“They may not remember everything you taught them, but they will remember how you treated them.”

This is the motto by which Northlake Elementary teacher Melanie Yungclas guides her professional life. She has it posted on the door of her first grade classroom to ensure that it will be the very first thing she sees each morning when she arrives at school.

Melanie was recently honored as the RISE Foundation Elementary School Teacher of the Year for her creativity and innovation in the classroom. The RISE foundation is a non-profit organization that was formed in 1974 in order to raise money to support education within the Richardson Independent School District. In addition to the yearly teacher award, the RISE foundation administers small grants to students wishing to do scientific research.

K. Jonas, Secretary to the RISE Foundation, describes the selection procedure as “grueling.” Says Jonas, “the process begins with an 11-page application, which contains letters of nomination from students, parents and peers. The teacher is then interviewed by the selection committee. Finally, all nine members of the committee make a classroom visit over a two week period.” This process is thorough, extensive, and takes several months. Eight teachers were chosen in various categories to receive the honor that carries with it a cash award of $1000.

In Melanie’s case, it was the parents of her first grade students that got together to nominate her for the award. Melanie says she was surprised by her nomination, and touched by all the sweet comments from the children. It is easy to see why they love her so much – her classroom is a testimony to the respect she has for them.

“I want the classroom to be their place,” says Melanie, “so I let them come up with the ideas.”

For example, while studying the rainforest, her students wanted to turn the hallway outside the classroom into a jungle. She procured the necessary supplies and let them go for it, and the result was an amazing display that the whole school enjoyed. Melanie thinks that this student-centered philosophy is what most impressed the judges.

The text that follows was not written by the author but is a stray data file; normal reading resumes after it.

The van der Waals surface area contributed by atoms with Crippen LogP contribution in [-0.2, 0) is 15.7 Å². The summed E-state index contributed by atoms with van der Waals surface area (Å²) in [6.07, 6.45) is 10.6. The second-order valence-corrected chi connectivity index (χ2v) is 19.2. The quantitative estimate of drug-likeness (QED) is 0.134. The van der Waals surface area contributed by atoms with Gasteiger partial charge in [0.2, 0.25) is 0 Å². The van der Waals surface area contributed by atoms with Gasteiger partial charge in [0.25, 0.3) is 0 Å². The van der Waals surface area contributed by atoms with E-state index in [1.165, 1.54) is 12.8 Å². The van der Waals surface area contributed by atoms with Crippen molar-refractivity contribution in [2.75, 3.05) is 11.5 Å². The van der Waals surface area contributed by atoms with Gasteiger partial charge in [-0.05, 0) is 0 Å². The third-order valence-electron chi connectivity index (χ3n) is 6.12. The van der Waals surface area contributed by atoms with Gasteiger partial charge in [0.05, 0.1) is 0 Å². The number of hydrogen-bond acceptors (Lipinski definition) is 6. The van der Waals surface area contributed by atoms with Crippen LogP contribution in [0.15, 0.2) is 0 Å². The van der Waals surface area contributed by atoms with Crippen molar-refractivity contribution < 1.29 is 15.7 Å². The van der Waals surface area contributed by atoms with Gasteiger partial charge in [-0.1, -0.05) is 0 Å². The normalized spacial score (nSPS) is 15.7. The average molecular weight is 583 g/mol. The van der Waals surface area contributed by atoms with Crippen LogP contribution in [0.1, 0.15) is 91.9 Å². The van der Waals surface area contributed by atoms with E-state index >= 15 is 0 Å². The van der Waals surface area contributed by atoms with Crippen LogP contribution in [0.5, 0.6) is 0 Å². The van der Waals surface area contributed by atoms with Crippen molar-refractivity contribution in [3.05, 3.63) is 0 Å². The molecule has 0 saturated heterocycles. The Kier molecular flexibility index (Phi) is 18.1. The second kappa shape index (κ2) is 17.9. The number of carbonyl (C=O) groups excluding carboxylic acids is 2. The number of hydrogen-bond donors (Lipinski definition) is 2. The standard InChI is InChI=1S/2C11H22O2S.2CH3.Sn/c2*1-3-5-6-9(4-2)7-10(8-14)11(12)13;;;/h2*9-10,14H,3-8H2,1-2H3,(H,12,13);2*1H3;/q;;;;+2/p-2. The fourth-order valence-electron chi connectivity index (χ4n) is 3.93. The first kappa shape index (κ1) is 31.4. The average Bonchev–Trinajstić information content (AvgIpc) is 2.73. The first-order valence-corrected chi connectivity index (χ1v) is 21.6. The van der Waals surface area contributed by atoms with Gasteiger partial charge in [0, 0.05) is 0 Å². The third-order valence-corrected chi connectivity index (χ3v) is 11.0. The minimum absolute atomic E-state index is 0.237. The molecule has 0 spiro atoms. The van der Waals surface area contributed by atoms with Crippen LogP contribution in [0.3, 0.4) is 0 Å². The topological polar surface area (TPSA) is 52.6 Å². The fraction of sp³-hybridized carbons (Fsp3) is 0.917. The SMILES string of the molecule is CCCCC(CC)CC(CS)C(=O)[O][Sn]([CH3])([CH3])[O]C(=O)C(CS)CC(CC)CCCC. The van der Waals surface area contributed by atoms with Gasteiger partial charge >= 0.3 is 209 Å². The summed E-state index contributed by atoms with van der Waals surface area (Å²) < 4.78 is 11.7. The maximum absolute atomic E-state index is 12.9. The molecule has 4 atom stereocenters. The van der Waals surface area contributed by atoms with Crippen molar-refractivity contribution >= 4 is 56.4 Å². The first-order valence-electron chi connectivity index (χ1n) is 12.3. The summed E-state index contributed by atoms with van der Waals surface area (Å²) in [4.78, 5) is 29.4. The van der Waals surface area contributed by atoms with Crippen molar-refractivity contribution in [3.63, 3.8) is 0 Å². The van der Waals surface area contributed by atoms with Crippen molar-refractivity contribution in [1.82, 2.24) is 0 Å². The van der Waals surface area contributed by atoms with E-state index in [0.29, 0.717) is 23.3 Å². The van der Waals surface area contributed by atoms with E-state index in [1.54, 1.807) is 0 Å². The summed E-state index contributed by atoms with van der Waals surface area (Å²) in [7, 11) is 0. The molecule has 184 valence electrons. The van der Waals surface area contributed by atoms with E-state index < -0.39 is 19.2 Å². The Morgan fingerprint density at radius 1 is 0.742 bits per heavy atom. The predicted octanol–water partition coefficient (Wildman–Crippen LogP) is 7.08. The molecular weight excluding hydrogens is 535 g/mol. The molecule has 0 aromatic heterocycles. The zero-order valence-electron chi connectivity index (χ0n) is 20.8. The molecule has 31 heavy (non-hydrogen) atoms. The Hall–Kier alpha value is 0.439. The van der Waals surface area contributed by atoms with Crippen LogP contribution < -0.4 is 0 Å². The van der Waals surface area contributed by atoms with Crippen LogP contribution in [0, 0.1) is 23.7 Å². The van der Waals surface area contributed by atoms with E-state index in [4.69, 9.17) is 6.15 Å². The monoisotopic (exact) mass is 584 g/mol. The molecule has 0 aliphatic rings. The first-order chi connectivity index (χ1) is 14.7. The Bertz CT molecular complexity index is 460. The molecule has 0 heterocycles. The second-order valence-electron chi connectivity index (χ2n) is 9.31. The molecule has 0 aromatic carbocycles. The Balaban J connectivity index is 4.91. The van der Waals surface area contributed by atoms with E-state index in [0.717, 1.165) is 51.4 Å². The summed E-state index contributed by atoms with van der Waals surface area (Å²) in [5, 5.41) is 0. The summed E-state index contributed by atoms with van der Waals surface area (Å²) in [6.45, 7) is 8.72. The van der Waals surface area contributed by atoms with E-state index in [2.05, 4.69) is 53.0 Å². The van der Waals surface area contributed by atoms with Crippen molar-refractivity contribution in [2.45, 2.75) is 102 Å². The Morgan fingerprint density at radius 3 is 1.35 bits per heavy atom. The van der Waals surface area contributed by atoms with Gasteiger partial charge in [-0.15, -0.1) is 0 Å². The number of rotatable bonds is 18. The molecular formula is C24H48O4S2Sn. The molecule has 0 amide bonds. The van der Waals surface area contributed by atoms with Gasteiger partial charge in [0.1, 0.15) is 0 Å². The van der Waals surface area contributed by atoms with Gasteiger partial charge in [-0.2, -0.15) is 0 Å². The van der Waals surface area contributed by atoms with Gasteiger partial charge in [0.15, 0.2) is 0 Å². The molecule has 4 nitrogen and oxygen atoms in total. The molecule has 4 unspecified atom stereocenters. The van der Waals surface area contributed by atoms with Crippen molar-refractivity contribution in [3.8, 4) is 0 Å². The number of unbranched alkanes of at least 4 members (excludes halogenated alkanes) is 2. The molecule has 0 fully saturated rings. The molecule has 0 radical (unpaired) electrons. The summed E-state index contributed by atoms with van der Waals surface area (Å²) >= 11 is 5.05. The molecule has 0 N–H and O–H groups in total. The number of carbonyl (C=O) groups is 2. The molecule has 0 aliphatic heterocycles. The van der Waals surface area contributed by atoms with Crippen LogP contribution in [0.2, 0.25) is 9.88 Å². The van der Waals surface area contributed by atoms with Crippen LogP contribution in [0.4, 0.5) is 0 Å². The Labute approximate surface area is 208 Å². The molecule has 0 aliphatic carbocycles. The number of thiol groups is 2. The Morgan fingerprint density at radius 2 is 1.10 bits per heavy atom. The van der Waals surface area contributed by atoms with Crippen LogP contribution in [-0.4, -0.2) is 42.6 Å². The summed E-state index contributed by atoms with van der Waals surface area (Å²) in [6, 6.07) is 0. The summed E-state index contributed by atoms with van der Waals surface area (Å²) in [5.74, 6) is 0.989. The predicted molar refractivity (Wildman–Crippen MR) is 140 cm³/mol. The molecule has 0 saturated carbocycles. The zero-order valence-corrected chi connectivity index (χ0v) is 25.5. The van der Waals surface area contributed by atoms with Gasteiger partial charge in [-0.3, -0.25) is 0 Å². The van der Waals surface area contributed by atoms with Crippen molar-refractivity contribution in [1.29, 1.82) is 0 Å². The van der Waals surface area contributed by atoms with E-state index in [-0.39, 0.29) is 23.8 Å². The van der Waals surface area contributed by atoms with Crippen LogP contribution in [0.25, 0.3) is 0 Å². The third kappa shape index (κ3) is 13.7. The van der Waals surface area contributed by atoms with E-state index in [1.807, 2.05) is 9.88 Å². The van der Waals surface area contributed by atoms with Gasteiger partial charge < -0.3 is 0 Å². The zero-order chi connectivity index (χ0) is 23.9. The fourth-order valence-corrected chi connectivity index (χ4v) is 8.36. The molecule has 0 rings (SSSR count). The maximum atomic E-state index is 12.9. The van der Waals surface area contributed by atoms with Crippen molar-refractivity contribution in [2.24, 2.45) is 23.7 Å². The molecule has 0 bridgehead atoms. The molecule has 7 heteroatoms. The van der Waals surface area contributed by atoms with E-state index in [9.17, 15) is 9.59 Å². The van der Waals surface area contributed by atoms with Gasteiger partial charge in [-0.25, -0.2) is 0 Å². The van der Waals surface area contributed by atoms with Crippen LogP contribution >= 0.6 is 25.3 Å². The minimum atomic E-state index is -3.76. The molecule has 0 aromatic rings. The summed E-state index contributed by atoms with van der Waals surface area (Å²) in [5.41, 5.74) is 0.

“Everything in my room is kid size – the decorations are hung low, at a kid’s eye level. My students are always very excited, constantly asking questions and making suggestions.”

Although Melanie is always in control of her class, she admits that she is more interested in sparking her students creativity that being a stern taskmaster. Her approach is unquestionably successful – many of her students were coded non-English speaking at the beginning of the year. By the end of the school year, they were all performing on grade level or better.

Recently, Melanie was selected as a statewide finalist for Elementary Teacher of the Year. What does Melanie think makes a good teacher?

“I believe that at truly great teacher is able to find the good in every child,” she says. “It’s an overall approach in the classroom – the ability to focus on what is right with a child instead of what is wrong.”

Melanie practices what she preaches by creating a classroom where every idea is encouraged and respected. And, although Melanie is honored to be chosen for these awards, she says her real reward is all the hugs and kisses, given and received. It is a feeling best expressed by the words of one of her students: “Ms. Yungclas always looks at me like she loves me.”